Scanning Microscopy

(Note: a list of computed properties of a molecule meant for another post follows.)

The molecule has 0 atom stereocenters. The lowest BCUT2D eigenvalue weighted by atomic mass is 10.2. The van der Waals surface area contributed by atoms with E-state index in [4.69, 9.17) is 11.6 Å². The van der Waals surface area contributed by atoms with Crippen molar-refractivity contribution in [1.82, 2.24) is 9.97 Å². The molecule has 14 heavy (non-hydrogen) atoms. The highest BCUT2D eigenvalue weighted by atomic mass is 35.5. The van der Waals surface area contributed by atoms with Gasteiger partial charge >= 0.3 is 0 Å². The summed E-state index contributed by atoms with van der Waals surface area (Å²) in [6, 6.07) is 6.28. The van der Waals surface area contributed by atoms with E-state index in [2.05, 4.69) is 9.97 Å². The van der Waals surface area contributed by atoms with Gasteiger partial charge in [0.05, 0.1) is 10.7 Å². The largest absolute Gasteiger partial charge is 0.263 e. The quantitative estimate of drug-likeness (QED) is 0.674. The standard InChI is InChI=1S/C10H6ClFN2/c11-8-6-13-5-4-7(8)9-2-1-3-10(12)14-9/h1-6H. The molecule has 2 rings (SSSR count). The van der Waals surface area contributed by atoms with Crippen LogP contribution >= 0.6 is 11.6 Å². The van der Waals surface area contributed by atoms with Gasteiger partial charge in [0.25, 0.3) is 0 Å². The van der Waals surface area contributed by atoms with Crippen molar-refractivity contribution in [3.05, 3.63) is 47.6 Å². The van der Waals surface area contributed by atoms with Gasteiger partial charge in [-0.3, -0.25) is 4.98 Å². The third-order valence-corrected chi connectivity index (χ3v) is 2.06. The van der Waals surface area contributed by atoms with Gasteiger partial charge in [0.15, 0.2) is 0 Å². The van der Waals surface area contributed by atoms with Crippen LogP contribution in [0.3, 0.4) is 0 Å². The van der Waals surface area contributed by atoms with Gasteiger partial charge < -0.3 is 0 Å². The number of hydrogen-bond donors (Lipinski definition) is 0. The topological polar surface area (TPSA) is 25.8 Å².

The plane strain fracture toughness (K1C) at 23°C and the fractography of zinc phosphate and zinc polycarboxylate cements, buffered glass ionomer liner, amalgam alloy admixed glass ionomer build-up material, and glass ionomer, microfilled and conventionally filled bis-GMA resin composite filling materials were analyzed by elastic-plastic short-rod and scanning electron microscopy methodologies. Results indicated that significant differences occurred in their K1C' s from the lowest to the highest in the following groups of materials, (i) buffered glass ionomer, (ii) zinc phosphate, glass ionomer, zinc polycarboxylate, and alloy mixed glass ionomer, (iii) microfilled resin, and (iv) conventionally filled resin. All materials except the microfilled resin, which fractured via crack jumping, fractured via smooth crack advance. Filler debonding without any crack inhibiting process was related to materials with low K1C values. The incorporation of either buffering compounds or alloy particles into glass ionomer had no beneficial effect upon fracture toughness. This was in contrast to microfilled and conventionally filled resins where either crack blunting or crack pinning processes, respectively, were likely involved with their increased K1C's. For microfilled resin, distinct radial zones positioned around the chevron apex and characterized by plastically deformed deposited material were related to distinct crack jumps that occurred in the load versus displacement behavior. Finally, for the two remaining materials of zinc phosphate and polycarboxylate, particle cleavage and matrix debonding for the former and shear yielding for the latter occurred.

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